Northern Nats a ripper
WELL done to the organisers, competitors and spectators at Springmount Raceway’s inaugural Northern Nats last weekend.
Promoter Evan Yelavich wanted 10,000 people and he got them.
About 10,000 people flooded through the gates from May 13 to 15, including 7000 last Saturday alone, to take in the drag racing, power skids, burnouts and much more, to. He said it was a huge success. “We had good competition that came from all over the country. The best in the game were here,” he said.
“It lived up to everyone’s expectations.”
It was payday for Ross Heasley in MRBADQ who pocketed a cool $20,000 in the burnout competition.
Close behind Ross was Nik Fraser in MELTEM and Fred Watson in FEAR.
Mr Yelavich said more people attended the Northern Nats than the raceway’s grand opening on March 19.
“We had well behaved crowds and a lot of families. A good spread of spectators came out,” he said.
“We’ve had very positive feedback. A lot of people said it was great and they will be coming back.
“Our entrants loved it as well think it was really well done.”
Ian Williams from Cairns brought his 1968 Chevrolet Camaro to the event.
He has been before but it was the first time he brought his eye-catching car.
Mr Williams has owned the Camaro for about 15 years but his love affair with the make started in his younger years.
“I had a Camaro when I was 20 and I’ve always just loved Camaros,” he said.
“I just like the body shape. They drive and handle really nice and aesthetically I really like the look of them. When someone comments on it, it makes you feel all the hard work was worth the effort.”
Mr Williams thanked the sponsors and organisers for all their effort behind putting on the Northern Nats.
“It’s been really good,” he said. “I think it brings a lot of southerners up here and with them the dollars they bring into North Queensland.
“It’s also good for the sport itself. I’m looking forward to the drags and the powerskids and just the atmosphere has been great.” IT’S not quite like selling ice to eskimos, but it’s close. A little known company in Australia has taken on the global car industry with the most advanced wheels in the world.
A Geelong start-up company has won a multimillion dollar contract to export lightweight wheels for the fastest and most expensive Ford supercar ever made.
Detroit executives have confirmed the $500,000 Ferrari-fighting Ford GT will be fitted with wheels made in Geelong with world-first technology.
Carbon Revolution is one of 63 companies that will continue to supply parts to Ford after the Broadmeadows and Geelong factories close in October 2016.
Last year the company – which started in an old shearing shed but now has a production and research facility on the Deakin University campus – won a contract to supply wheels for a limited edition Ford Mustang.
The only bad news for local rev-heads is they will only get to see the wheels in photos or shipping containers.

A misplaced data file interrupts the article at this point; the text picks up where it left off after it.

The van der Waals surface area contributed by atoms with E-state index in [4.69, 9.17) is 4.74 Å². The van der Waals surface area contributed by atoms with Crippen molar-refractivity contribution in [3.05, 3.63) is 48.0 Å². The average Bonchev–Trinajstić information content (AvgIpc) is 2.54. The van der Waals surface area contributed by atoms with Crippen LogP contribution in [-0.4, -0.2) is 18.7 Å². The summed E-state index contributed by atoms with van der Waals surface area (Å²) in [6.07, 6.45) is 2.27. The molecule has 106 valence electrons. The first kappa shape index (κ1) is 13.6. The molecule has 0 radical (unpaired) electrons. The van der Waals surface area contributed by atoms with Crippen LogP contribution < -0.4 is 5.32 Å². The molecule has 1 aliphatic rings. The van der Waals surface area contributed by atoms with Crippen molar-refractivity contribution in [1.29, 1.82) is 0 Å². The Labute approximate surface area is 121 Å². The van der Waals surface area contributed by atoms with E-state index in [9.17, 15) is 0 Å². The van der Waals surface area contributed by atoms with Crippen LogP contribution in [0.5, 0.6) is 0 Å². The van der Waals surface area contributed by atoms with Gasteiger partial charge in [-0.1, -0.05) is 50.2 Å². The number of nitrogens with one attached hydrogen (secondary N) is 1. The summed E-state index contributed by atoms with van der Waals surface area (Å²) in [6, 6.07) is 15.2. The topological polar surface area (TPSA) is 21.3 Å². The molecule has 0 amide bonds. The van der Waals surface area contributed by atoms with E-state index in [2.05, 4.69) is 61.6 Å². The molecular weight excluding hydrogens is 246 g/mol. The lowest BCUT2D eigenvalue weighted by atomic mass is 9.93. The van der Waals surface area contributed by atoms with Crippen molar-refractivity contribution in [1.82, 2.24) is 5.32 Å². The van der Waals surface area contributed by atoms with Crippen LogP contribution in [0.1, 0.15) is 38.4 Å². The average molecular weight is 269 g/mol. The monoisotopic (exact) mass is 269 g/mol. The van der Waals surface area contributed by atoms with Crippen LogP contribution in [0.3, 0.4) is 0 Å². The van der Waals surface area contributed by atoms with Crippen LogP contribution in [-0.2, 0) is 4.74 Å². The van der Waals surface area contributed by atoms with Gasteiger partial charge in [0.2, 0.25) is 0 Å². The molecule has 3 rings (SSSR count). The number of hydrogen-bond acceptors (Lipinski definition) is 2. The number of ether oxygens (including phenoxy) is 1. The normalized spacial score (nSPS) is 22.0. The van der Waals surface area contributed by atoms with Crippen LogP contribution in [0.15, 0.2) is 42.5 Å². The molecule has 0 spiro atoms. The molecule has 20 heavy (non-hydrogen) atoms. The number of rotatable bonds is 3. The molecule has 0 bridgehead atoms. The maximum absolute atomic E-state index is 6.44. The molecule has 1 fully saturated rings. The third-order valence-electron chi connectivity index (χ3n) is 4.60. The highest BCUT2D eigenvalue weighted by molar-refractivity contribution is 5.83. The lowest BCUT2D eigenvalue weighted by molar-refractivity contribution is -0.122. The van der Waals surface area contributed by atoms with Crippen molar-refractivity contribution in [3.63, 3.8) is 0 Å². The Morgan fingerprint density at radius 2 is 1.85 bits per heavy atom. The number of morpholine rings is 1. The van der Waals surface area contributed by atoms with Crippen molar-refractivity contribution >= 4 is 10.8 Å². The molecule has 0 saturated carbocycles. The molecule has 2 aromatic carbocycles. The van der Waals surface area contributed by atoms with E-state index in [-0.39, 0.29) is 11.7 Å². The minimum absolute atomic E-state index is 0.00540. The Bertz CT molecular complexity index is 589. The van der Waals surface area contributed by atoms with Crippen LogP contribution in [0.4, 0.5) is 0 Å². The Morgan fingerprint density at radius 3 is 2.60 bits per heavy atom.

Following that success, it has now been given responsibility to supply wheels for Ford’s most expensive car of all time.
The wheel technology was previously used in Formula One motor racing and this is its first application on road cars.
“No one has been able to do what we’ve been able to do,” the CEO of Carbon Revolution, Jake Dingle, told News Corp Australia in October 2015. “Even the aerospace industry couldn’t figure out a way to do it.”
Ford heard about the startup company by chance three years ago, and then began torture testing the wheels, including hitting pot holes at 100km/h to see if they would shatter.
“A lot of people think they’re going to turn to dust when they hit a pothole, but these wheels are stronger than alloy wheels,” said Jamal Hameedi, the global head of Ford Performance, at the opening of the Geelong facility last year.
“This shows Ford is prepared to go to the ends of the earth to get an advantage over our competitors,” he said.
Carbon Revolution has doubled the number of employees from 50 to 100 since signing the Ford deal. THE humble cupholder has come a long way and it’s not done yet.
Ford, for one, is conducting extensive research into the use and abuse of cupholders as it shapes the cabins of its future cars.
Its background comes from a Neilsen survey in America but, apart from the size of the giant Slurpee cups that are so popular across the Pacific, the results are likely to parallel the situation in Australia.
Neilsen says cupholders are now as popular for carrying mobile telephones, keys and coins as they are for beverages.
But they need to be more than just a plastic hole in the centre console.
About half of people use a cupholder to store their mobile, followed by 28 per cent who use one for change, 19 per cent for food, 14 per cent for chewing gum or mints and 12 per cent for wallets. Men are more likely to store their wallet and change, while women use cupholders for ... cups.
“When you like your cupholders, they can make your vehicle feel like home,” says Jolanta Coffey, manager for instrument panels and consoles at Ford.
Cupholders must be deep enough to hold taller containers, but shallow enough that you can easily pluck out a small cup.
Ford found most cups fall between three basic scenarios: your average half-litre recyclable water bottle, the 20ounce plastic bottle typically used for juices and sports drinks and the 30-ounce soft-drink cup found at many fast-food restaurants. If a cupholder can help hold all three, it can likely hold most any cup.
Design work for cupholders now involves clearing more space – new-age rotary gearshift controls help – in the console, accommodating bottles as well, giving extra support for containers during braking and cornering, and even providing lighting and cooling in the cupholders.